A community for students.

Here's the question you clicked on:

55 members online
  • 0 replying
  • 0 viewing

anonymous

  • one year ago

GIVEN A > 0 B > 0 f[x] = A x + B/x . Find the minima for all positive x's

  • This Question is Closed
  1. anonymous
    • one year ago
    Best Response
    You've already chosen the best response.
    Medals 0

    I got this far... and got stuck... Im not sure what to do next, or if I'm on the wrong track altogether. Find the derivative of f[x] f[x] = A x + B/x A and B are constants. = A + B x^-1 f'[x] = A -B x^-2 Find the zeros of the derivative f'[x] = 0 0 = A -B/x^2 B/ x^2 = A B = A x^2 B = A x x B/A = x x Sqrt[B/A] = Sqrt[x x] Sqrt[B]/Sqrt[A] = x Assign that x as the minima,

  2. IrishBoy123
    • one year ago
    Best Response
    You've already chosen the best response.
    Medals 2

    looks good several suggestions: 1. for small x, f(x) = B/x, for large x f(x) = Ax. so there should be some sort of transition in the shape of the line. ie a stationary point. you could sketch it to visualise... 2. look at f''(x) and how it behaves across the range of the function. IOW you have to be sure the stationary point is a max/min and not a saddle / asymtotpe. f'' and a sketch will help.

  3. dan815
    • one year ago
    Best Response
    You've already chosen the best response.
    Medals 2

    Like Irish said you dont know if its a minima or a maxima yet

  4. dan815
    • one year ago
    Best Response
    You've already chosen the best response.
    Medals 2

    It happens to be in this case, but in future, you need to do take the 2nd derivative, or check the behavior around your critical point

  5. dan815
    • one year ago
    Best Response
    You've already chosen the best response.
    Medals 2

    your work looks good

  6. anonymous
    • one year ago
    Best Response
    You've already chosen the best response.
    Medals 0

    Does anyone else have trouble with the backspace key in the equation editor causing a page refresh? .. sorry in advance if I dont use it for now. Im trying to feed the the Sqrt[B]/Sqrt[A] into the 2nd derivative to get a confirm on the minima, but having some issues with the algebra.. Do you guys have any tricks for Simplifying ( B)/ (Sqrt[B]/Sqrt[A]) I think it should end up as A*B But I'm not remembering the rules for making that happen.

  7. dan815
    • one year ago
    Best Response
    You've already chosen the best response.
    Medals 2

    |dw:1434879258339:dw|

  8. IrishBoy123
    • one year ago
    Best Response
    You've already chosen the best response.
    Medals 2

    what is your f'' ?? need to get that right first

  9. anonymous
    • one year ago
    Best Response
    You've already chosen the best response.
    Medals 0

    I got f''[x] = (2*B)/x^3​

  10. anonymous
    • one year ago
    Best Response
    You've already chosen the best response.
    Medals 0

    there was another part.. I had to explain what was the ratio of . x = Sqrt[B] /Sqrt[A] A x/ (B/x) and that's where I got stuck on the algebra.. Actually Dan, I understand how you got from B to sqrt[B] sqrt[B] but I'm still not getting how you cancelled out to sqrt(AB) I think I need to find a good link on the basics of dealing with radicals

  11. anonymous
    • one year ago
    Best Response
    You've already chosen the best response.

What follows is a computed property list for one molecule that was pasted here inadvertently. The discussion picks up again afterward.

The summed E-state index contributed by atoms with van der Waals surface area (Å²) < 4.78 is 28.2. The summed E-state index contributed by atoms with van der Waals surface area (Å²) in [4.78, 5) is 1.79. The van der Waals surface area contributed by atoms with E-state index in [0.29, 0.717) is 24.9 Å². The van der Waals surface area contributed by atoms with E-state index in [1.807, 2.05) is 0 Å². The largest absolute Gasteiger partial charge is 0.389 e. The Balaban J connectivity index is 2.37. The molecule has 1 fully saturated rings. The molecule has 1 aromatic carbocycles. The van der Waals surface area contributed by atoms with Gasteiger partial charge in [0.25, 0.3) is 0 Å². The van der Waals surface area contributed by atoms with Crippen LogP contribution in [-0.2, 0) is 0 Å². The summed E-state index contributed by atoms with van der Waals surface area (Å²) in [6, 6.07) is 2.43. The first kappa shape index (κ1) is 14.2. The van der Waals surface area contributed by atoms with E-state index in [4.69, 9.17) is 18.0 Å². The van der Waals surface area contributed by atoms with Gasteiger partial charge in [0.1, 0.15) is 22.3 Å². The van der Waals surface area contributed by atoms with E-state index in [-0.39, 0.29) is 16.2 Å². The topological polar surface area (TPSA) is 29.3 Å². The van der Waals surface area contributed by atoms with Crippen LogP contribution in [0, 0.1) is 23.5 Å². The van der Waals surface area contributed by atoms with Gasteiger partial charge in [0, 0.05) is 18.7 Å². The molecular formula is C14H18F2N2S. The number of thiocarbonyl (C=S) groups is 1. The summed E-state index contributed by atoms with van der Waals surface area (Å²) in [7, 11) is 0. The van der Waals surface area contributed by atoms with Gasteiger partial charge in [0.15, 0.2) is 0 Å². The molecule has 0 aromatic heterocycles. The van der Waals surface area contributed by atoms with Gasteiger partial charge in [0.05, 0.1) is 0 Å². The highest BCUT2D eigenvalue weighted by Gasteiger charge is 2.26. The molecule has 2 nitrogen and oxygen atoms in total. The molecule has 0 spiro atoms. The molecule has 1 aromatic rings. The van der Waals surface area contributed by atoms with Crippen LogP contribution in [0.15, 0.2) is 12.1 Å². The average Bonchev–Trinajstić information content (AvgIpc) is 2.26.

Medals 0

    okay.. quotient rule for radicals I think

  12. anonymous
    • one year ago
    Best Response
    You've already chosen the best response.
    Medals 0

    The 2nd derivative. \[f''[x] = \frac{ 2B }{ (\frac{\sqrt{A}}{\sqrt{B}} )^3 }\] but perhaps given that A &B must be positive, perhaps I can just say that this function can never be negative, and so the critical point, must be a minima

  13. IrishBoy123
    • one year ago
    Best Response
    You've already chosen the best response.
    Medals 2

    "perhaps I can just say that this function can never be negative, and so the critical point, must be a minima" you can but you should also know how to fiddle around with indices something like this: \(\frac{2B}{\frac{A^{3/2}}{B^{3/2}}}\) \(\frac{2B . B^{3/2}}{A^{3/2}}\) \(\frac{2B^{5/2}}{A^{3/2}}\) \(2 \sqrt{\frac{B^5}{A^3}}\)

  14. dan815
    • one year ago
    Best Response
    You've already chosen the best response.
    Medals 2

    oh because

  15. dan815
    • one year ago
    Best Response
    You've already chosen the best response.
    Medals 2

    |dw:1434890067357:dw|

  16. dan815
    • one year ago
    Best Response
    You've already chosen the best response.
    Medals 2

    you can reason it out logically you are dividing by a number that is already broken down into smaller number, if x and y are positive integers

  17. dan815
    • one year ago
    Best Response
    You've already chosen the best response.
    Medals 2

    or , splitting 1 into parts of X, but if X is split into parts of Y then you must have Y parts of splits of X, that sounds a bit confusing to say lol

  18. Not the answer you are looking for?
    Search for more explanations.

    • Attachments:

Ask your own question

Sign Up
Find more explanations on OpenStudy
Privacy Policy

Your question is ready. Sign up for free to start getting answers.

spraguer (Moderator)
5 → View Detailed Profile

is replying to Can someone tell me what button the professor is hitting...

23

  • Teamwork 19 Teammate
  • Problem Solving 19 Hero
  • You have blocked this person.
  • ✔ You're a fan Checking fan status...

Thanks for being so helpful in mathematics. If you are getting quality help, make sure you spread the word about OpenStudy.

This is the testimonial you wrote.
You haven't written a testimonial for Owlfred.